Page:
(Scheme I), the reaction of corresponding for dicarboxyquinoline and dihydroxypyridazino-
dicarboxylicacidesters 3a-d and hydrazine hydrate quinoline were studied. The obtained results help to
was carried out in ethanol as a solvent. The salt study antibacterial activity. The selected biological
obtained was then treated with glacial acetic acid to activities showed higher value of Pa in comparison
get the desired products. All the products were with that of Pi values indicates that compounds have
obtained in good yield and in high purity16 (Scheme maximum possibilities of activity (Table I).
SAMBAVEKAR et al.: NEW QUINOLINE DERIVATIVES 1523

Figure I Graphical representation of activity and toxicity

Table II In-vitro antibacterial activity Prediction of mutagenic and carcinogenic toxicity


S. aureus E. coli The mutagenic and carcinogenic effect of the
Compd
50 (g/mL) 100 (g/mL) 50 (g/mL) 100 (g/mL) synthesized compounds were predicted by the use of
4a -- 04a 16 25 PASS toxicity database. From the dicarboxyquinoline
derivatives, 4a and 4c compounds do not show any
4b -- -- 13 22 carcinogenic property. The compound 4c also did not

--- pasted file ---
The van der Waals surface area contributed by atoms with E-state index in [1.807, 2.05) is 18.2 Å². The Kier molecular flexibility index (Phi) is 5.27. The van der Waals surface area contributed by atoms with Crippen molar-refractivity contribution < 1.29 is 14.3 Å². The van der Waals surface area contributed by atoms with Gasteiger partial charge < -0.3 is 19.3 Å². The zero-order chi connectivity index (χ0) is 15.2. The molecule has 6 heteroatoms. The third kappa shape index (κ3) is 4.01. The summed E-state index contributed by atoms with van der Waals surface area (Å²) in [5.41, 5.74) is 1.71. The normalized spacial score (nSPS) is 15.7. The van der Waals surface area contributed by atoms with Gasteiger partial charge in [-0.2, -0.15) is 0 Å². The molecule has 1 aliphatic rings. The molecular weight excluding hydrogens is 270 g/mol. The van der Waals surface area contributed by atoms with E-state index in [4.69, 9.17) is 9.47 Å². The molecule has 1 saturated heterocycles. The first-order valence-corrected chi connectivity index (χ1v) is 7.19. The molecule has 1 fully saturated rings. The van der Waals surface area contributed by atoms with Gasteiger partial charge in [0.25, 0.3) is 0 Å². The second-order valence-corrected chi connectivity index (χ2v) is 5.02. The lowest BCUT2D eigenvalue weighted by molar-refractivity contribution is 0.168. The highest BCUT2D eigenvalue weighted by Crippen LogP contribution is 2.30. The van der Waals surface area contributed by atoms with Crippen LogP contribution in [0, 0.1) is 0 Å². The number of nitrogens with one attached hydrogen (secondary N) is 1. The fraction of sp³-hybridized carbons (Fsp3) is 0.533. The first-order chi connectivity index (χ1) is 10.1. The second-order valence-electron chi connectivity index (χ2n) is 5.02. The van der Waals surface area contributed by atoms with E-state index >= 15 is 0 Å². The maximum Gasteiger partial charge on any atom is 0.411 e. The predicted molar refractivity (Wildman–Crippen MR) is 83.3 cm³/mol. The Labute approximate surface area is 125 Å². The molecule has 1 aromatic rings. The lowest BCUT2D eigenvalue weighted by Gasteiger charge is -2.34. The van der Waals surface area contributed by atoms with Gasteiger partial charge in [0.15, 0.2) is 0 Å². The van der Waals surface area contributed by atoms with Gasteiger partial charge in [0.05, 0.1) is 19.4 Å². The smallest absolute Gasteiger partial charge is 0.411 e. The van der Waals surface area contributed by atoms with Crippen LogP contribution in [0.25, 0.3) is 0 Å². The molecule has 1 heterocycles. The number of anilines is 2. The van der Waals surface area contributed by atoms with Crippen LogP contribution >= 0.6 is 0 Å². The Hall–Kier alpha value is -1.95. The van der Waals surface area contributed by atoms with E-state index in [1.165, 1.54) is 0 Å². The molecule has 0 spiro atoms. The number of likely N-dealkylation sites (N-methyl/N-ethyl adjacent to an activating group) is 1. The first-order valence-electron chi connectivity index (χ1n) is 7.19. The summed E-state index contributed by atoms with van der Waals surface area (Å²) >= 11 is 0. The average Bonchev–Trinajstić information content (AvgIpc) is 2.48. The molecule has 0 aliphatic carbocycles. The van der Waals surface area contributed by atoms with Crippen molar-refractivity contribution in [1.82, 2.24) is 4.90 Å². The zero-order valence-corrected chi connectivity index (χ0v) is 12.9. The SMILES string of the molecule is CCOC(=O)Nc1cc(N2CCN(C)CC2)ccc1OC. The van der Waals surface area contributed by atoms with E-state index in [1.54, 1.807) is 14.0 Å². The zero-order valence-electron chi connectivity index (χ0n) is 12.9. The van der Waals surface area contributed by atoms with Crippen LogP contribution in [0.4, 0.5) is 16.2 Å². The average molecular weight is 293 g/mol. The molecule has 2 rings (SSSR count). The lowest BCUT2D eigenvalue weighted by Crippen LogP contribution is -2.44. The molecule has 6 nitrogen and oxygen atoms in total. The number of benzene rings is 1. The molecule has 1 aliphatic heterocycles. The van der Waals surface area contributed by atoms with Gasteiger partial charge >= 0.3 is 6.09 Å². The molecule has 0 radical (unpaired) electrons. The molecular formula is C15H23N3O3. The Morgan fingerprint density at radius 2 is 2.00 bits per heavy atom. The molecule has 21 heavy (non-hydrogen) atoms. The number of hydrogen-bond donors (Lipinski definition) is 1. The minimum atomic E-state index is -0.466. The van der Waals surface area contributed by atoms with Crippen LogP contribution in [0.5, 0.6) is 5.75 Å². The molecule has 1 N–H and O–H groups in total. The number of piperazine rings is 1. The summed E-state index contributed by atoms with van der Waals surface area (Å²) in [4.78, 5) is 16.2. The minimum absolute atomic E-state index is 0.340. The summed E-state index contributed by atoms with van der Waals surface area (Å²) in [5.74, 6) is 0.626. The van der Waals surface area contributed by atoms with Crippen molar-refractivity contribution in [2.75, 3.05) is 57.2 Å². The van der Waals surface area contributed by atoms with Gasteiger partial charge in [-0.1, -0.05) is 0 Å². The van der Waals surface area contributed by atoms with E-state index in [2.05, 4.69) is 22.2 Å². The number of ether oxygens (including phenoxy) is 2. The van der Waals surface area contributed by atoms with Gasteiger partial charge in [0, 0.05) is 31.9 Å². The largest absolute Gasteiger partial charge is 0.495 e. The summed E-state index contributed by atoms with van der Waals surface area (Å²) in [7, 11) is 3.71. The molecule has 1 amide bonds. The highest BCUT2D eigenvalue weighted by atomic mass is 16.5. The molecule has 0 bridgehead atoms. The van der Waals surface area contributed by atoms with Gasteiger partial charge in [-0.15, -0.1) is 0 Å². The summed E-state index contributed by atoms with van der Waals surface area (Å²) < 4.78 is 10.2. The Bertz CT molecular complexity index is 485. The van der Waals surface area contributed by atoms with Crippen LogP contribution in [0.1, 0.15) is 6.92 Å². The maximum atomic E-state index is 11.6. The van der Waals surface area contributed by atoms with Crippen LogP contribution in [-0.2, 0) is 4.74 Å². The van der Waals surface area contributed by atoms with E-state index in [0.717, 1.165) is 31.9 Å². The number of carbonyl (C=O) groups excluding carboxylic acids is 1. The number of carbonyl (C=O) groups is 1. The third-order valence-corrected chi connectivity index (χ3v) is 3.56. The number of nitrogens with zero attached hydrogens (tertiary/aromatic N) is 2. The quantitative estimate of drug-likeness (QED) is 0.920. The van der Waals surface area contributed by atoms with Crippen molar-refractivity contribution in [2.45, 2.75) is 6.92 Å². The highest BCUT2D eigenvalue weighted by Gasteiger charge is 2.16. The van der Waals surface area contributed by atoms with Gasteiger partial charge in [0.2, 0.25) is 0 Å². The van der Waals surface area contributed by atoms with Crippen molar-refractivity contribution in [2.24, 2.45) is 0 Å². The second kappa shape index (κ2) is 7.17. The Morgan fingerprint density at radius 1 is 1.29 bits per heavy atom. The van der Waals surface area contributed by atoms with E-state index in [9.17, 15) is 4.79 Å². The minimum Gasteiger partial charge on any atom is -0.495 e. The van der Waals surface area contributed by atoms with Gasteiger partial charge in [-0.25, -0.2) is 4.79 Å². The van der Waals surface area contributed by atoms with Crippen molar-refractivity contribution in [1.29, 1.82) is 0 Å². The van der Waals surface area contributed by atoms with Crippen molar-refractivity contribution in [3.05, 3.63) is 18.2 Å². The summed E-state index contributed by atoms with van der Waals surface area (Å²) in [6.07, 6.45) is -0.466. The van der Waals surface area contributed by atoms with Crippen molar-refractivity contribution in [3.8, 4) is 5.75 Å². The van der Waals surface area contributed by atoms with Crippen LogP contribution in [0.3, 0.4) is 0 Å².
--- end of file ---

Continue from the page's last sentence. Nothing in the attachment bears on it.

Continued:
4c -- -- 11 20 show any mutagenic characters. In the
4d -- 08 15 23 dihydroxypyridazinoquinoline derivatives, all the
compounds showed very less mutagenic and
5a 15 24 -- --
carcinogenic properties. These results proved that the
5b 09 12 -- 05 compounds are comparatively less toxic in nature
5c 12 20 -- 04 (Table I).
5d 14 22 05 12
The trends of toxicity can be clearly seen in
Ampicillin Figure I. Although compound 4c which has no
(10 g/mL) 23 20 chlorine atom do not show any mutagenic and
a
Zone of inhibition values are given in millimeters, carcinogenic characters, has less antibacterial activity
-- no inhibition, NT=Not taken too. The compound 4a do not show any carcinogenic
property and simultaneously less mutagenic in nature
(Figure I).
SAR analysis
In-vitro antibacterial activity
To correlate the PASS prediction with that of
actual results obtained on screening, a SAR study has To check the theoretical prediction with that of
been done. PASS prediction study indicated that the practical results, we have carried out in-vitro testing
compound 5a as a potential candidate with a Pa 0.671, against two bacteria, S. aureus (ATCC 6538) from
maximum from the series. Gram (+)ve and E. coli (ATCC 8739) from Gram
However, the same PASS prediction indicated it to (-) ve category at two different concentrations.
be more carcinogenic toxicity. The general trend The antibacterial screening results showed that all
being that the activity decreases from 4a to 4c has a the compounds except 4c has only moderate activity
slight increase in case of compound 4d, whereas against E. coli from 4a-d series. Whereas the
compounds belonging to pyridazinoquinoline series compounds belonging to pyridazinoquinoline series
expected to be increasing from 5a to 5d (Figure I). has activity shifted to Gram (+)ve bacteria (Table II).
1524 INDIAN J. CHEM., SEC B, DECEMBER 2013

Table III The brine shrimp lethality assay

Compd LC50a LFLb UFLb Regression equation x2 d


4a 402.35 359.93 472.65 Y=3.65x-4.52 2.74
5a 442.45 394.98 530.63 Y=4.29x-6.36 1.14
a b c d